- if the offeror withdraws or adversely varies the Part 36 offer during the relevant period, you can still accept it provided you do so in the relevant period (although the offeror can then apply to court for permission to withdraw/adversely vary)
- in determining whether it would be ‘unjust’ to make the costs orders under new rule 36.17 (unaccepted Part 36 offers) the court is now required to consider whether the unaccepted Part 36 offer was a ‘genuine attempt to settle’
PI-specific CPR rules have been grouped together:
- periodic payments (CPR Part 36.18)
- provisional damages (CPR Part 36.19)
- deduction of the Compensation Recovery Unit (CRU) (CPR Part 36.22)
Pre-action protocol for low value personal injury claims in road traffic accidents
The latest instalment of the government’s war on whiplash sees the introduction of MedCo, a portal described as a ‘new system for sourcing medical reports in soft tissue injury claims brought under the Pre-Action Protocol for Low Value Personal Injury Claims in Road Traffic Accidents’.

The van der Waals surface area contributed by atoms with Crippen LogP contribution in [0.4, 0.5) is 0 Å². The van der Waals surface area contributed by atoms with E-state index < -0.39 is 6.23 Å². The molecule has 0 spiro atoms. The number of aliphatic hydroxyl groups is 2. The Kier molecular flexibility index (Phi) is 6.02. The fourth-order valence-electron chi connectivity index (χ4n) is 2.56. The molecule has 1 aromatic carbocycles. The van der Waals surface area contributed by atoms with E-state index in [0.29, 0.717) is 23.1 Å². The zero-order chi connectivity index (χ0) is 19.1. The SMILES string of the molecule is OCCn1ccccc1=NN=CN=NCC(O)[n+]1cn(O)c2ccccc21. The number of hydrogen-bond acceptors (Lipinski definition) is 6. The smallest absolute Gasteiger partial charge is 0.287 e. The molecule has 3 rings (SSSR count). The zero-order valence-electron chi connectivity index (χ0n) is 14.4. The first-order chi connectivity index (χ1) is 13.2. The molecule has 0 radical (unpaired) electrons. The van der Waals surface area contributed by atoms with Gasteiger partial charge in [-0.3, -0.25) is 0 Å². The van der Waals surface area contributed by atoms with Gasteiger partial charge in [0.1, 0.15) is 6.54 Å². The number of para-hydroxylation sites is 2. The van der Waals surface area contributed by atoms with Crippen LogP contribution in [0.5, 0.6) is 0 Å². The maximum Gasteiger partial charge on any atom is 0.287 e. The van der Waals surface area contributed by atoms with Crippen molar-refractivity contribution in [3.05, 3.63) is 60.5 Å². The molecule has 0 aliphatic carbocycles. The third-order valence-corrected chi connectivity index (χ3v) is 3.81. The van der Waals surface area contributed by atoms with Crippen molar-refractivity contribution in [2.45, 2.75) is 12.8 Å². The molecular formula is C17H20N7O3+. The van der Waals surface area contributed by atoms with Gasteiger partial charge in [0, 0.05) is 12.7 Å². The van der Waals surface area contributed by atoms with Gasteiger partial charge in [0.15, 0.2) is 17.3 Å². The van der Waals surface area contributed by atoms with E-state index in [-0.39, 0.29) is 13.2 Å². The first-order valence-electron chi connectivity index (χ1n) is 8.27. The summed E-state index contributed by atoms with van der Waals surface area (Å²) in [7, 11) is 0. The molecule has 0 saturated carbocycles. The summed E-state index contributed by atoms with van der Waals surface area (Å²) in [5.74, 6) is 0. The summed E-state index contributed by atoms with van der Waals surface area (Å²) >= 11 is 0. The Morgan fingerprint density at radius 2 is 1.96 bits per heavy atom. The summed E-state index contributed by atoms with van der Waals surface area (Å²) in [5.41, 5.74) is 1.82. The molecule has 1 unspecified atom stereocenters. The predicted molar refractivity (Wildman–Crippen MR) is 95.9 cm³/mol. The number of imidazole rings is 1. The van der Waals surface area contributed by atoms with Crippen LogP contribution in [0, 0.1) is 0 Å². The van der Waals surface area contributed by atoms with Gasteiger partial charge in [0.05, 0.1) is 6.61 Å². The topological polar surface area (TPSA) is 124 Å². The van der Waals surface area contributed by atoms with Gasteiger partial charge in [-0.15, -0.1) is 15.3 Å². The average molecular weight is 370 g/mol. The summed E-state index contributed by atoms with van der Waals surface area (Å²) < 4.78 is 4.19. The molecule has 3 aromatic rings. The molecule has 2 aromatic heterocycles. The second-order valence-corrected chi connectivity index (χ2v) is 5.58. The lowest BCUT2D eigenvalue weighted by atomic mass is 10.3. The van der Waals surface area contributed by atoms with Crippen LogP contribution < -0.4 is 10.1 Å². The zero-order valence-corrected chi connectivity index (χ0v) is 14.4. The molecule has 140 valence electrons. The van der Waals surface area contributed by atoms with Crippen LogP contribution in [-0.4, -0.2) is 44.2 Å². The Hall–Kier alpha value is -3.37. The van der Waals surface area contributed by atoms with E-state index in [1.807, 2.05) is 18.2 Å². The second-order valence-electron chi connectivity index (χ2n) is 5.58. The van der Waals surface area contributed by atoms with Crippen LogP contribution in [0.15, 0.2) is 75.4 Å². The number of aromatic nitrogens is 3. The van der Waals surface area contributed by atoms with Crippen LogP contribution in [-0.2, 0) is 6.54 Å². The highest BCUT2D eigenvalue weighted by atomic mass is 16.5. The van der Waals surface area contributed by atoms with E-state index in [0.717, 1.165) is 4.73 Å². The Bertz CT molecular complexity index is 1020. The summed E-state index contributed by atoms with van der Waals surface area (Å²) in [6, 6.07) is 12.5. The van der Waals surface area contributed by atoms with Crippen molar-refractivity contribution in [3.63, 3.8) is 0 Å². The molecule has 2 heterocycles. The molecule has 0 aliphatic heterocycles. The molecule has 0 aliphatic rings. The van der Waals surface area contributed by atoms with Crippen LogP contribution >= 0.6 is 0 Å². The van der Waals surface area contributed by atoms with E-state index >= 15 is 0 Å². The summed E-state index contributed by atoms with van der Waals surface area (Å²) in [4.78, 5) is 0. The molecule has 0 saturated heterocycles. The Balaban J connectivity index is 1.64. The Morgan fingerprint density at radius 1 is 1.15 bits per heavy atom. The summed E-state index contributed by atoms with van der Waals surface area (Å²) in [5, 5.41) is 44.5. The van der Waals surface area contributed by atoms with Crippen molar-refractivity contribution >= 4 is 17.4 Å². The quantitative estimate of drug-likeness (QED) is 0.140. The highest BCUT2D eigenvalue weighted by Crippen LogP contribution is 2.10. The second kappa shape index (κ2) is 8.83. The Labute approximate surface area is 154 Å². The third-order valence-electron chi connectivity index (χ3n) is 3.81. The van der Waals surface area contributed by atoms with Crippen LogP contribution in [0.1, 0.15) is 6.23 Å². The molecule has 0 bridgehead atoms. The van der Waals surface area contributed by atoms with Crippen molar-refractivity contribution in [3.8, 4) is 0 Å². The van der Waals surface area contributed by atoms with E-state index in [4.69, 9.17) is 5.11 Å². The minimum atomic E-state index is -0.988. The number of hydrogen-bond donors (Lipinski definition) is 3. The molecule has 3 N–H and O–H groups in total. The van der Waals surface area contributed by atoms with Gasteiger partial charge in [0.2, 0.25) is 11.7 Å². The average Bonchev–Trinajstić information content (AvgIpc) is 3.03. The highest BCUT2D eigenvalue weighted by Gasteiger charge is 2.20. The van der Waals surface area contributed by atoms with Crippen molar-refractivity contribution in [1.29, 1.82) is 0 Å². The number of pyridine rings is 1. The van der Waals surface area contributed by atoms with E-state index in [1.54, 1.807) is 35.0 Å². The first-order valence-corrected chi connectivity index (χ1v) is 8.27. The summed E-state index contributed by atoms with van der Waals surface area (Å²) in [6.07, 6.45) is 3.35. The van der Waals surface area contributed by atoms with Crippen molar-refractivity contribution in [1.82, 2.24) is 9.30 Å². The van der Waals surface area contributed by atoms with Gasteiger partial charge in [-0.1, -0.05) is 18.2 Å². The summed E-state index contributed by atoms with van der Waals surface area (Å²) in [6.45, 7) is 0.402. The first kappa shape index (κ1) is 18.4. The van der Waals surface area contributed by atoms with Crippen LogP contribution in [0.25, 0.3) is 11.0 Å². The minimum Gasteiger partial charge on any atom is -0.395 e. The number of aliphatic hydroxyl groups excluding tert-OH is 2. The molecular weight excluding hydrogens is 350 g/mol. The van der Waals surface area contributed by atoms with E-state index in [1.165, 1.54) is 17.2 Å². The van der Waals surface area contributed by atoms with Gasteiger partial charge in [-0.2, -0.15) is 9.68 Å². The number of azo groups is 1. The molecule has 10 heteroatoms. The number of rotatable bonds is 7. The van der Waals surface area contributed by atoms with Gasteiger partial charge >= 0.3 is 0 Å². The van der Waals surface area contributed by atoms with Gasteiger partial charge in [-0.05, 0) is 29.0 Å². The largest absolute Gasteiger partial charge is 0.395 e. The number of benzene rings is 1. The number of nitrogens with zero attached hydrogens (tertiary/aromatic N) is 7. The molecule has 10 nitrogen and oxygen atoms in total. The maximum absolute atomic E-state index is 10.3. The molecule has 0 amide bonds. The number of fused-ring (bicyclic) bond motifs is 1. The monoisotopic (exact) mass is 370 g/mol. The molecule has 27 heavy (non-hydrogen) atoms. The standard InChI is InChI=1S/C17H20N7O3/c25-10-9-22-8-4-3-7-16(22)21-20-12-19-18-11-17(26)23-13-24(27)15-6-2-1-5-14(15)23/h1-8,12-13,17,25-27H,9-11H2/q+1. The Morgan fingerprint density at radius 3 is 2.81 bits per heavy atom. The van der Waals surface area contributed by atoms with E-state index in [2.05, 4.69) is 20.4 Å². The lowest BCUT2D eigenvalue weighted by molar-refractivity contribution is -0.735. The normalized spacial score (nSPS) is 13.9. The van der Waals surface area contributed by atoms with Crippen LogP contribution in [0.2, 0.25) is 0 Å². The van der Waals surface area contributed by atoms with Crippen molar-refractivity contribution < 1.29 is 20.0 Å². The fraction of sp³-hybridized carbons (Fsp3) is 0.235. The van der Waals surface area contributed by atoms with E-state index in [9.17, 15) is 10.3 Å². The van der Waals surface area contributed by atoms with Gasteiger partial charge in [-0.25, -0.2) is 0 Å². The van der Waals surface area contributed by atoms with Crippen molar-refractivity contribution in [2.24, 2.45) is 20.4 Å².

It will no longer be possible for claimant lawyers to source reports from an individual or organisation with which they have a financial link.
Practitioners can access our document setting out and examining the contentious and hotly debated MedCo portal here.
The two main changes are:
- for all claim notification forms (CNFs) sent on or after 6 April 2015, the first report in a soft tissue injury (whiplash) claim must be a fixed cost medical report commissioned via the MedCo portal from experts who have been accredited, and selected via MedCo